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SASEBO NAVAL BASE, Japan — Same-sex teaching couples are eligible after all for joint job transfers this year at Department of Defense schools, officials said Wednesday.

The policy is meant to protect couples from separation during reassignments and was already available to heterosexual married teachers.

An attempt to extend the benefit to gay teachers by the department’s Education Activity and two unions last month was initially rejected by the DOD.

The groups rewrote the policy Feb. 21 and it has since been approved to cover transfers this school year, said Michael Priser, union president of the Federal Education Association.

“The Pentagon had some concerns over the [original] agreement management had proposed,” he said.

A routine labor contract review by the DOD Civilian Personnel Management Service found that the agreement violated the 1993 Defense of Marriage Act, which prohibits the federal government from recognizing same-sex marriages.

The policy no longer allows same-sex couples to present civil union certificates as proof of an exclusive relationship.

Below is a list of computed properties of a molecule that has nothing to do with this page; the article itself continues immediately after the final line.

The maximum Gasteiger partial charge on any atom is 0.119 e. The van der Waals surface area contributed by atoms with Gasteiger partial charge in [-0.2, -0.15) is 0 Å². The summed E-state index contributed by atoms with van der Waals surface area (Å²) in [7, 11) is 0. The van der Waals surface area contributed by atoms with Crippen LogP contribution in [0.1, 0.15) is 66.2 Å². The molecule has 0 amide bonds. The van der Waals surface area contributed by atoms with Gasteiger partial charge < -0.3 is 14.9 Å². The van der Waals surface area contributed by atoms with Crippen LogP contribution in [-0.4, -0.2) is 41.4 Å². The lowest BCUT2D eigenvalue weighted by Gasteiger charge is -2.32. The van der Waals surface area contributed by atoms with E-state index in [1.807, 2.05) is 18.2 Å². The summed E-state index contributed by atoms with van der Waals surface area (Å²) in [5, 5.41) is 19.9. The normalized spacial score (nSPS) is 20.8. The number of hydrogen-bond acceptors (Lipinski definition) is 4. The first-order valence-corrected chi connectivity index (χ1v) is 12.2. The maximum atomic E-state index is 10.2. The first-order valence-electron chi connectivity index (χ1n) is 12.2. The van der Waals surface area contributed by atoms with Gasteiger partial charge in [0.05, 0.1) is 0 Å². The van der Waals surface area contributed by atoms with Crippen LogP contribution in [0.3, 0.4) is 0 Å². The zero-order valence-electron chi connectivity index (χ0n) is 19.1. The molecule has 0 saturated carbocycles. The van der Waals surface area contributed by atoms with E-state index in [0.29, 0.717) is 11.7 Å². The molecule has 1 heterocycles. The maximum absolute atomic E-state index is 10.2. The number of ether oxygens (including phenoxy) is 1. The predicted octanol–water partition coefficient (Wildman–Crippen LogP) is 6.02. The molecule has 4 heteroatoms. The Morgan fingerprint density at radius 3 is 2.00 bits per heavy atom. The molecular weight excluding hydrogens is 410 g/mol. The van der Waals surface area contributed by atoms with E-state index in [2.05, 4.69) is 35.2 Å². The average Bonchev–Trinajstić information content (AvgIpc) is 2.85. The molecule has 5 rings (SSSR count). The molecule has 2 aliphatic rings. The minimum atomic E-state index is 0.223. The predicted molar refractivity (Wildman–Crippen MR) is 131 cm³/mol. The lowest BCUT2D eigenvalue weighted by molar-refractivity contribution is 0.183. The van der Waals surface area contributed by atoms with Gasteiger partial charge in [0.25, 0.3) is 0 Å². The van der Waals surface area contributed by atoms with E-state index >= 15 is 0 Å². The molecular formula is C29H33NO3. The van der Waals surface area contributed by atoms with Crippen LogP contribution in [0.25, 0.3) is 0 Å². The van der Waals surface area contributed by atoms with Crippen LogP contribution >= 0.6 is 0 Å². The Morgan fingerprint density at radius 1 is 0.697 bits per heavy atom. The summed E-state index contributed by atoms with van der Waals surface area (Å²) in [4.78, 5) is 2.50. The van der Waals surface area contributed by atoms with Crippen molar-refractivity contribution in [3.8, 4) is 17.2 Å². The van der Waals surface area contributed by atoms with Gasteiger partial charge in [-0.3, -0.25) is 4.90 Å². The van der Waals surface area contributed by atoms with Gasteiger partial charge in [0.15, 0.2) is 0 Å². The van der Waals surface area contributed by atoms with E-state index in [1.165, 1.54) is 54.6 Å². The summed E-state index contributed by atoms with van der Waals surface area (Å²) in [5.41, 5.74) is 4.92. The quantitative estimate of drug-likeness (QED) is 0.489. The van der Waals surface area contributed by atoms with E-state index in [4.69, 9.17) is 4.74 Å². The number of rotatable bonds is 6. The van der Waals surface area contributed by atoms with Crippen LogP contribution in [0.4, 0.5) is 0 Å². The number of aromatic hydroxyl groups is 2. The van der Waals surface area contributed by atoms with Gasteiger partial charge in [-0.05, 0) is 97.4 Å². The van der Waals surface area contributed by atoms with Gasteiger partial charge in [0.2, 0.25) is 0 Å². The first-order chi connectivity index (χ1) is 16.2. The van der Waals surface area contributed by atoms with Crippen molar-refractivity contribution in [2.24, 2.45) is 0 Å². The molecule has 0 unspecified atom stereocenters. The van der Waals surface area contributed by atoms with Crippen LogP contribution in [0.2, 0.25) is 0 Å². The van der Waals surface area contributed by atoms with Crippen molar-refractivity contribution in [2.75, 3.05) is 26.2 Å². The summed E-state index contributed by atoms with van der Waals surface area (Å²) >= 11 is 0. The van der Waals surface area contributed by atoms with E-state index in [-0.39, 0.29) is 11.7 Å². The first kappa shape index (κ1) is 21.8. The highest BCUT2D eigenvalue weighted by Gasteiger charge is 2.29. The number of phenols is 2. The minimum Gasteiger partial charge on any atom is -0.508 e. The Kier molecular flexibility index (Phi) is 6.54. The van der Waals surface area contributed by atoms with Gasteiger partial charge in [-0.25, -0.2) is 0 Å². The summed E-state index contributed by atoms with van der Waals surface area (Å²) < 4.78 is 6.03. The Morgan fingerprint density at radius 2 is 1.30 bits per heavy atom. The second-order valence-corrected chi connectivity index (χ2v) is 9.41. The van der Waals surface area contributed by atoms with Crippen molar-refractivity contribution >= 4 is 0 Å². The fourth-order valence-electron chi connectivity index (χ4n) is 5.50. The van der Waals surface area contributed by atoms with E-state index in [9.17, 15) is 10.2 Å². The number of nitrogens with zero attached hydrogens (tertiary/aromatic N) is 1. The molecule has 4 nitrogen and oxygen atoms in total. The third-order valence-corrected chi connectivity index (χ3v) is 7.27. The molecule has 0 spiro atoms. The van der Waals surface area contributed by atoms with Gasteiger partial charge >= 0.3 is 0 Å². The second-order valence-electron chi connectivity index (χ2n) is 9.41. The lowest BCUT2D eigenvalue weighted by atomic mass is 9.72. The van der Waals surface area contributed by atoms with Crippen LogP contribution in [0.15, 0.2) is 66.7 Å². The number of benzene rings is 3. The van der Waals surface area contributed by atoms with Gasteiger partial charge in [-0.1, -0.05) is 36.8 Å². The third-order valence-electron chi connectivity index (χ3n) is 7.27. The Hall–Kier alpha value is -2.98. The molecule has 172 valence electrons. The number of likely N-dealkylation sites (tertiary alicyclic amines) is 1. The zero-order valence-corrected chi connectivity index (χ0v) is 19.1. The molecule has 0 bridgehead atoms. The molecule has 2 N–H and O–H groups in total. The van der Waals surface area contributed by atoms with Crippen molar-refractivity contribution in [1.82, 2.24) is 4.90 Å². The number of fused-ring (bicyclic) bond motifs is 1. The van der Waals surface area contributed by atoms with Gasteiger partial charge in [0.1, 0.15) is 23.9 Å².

The revised policy was approved by the Defense Department on Feb. 25 after it was deemed to comply with the Defense of Marriage Act, according to Air Force Maj. April Cunningham, a Pentagon spokeswoman.

To apply for the benefit, couples must sign an affidavit saying they are in an “exclusive and committed relationship,” according to a copy of the new policy and affidavit form obtained by Stars and Stripes.

Those who are eligible could get higher priority for some jobs when DODEA is deciding how to fill openings in the coming weeks.

DODEA teachers are moved among districts around the world each year depending on requests, experience and school needs.

Job vacancies at military schools for the coming year were posted Feb. 26 by DODEA, and teachers were able to update their transfer choices until March 3.

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